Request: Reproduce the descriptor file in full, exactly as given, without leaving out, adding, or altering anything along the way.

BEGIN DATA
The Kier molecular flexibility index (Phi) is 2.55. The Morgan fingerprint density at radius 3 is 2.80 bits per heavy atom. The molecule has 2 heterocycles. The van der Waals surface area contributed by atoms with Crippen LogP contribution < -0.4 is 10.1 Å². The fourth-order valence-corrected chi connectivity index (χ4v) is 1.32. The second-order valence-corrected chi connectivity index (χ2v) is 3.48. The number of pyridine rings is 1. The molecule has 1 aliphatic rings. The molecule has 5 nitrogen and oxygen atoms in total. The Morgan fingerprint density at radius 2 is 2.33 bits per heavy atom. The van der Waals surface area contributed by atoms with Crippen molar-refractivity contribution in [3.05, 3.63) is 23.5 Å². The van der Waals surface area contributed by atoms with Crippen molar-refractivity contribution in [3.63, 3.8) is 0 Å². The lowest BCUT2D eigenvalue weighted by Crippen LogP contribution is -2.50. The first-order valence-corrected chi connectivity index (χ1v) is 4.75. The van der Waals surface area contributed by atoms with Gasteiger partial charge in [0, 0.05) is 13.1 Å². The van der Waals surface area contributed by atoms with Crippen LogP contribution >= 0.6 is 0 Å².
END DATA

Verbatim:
The Kier molecular flexibility index (Phi) is 2.55. The Morgan fingerprint density at radius 3 is 2.80 bits per heavy atom. The molecule has 2 heterocycles. The van der Waals surface area contributed by atoms with Crippen LogP contribution < -0.4 is 10.1 Å². The fourth-order valence-corrected chi connectivity index (χ4v) is 1.32. The second-order valence-corrected chi connectivity index (χ2v) is 3.48. The number of pyridine rings is 1. The molecule has 1 aliphatic rings. The molecule has 5 nitrogen and oxygen atoms in total. The Morgan fingerprint density at radius 2 is 2.33 bits per heavy atom. The van der Waals surface area contributed by atoms with Crippen molar-refractivity contribution in [3.05, 3.63) is 23.5 Å². The van der Waals surface area contributed by atoms with Crippen molar-refractivity contribution in [3.63, 3.8) is 0 Å². The lowest BCUT2D eigenvalue weighted by Crippen LogP contribution is -2.50. The first-order valence-corrected chi connectivity index (χ1v) is 4.75. The van der Waals surface area contributed by atoms with Gasteiger partial charge in [0, 0.05) is 13.1 Å². The van der Waals surface area contributed by atoms with Crippen LogP contribution >= 0.6 is 0 Å².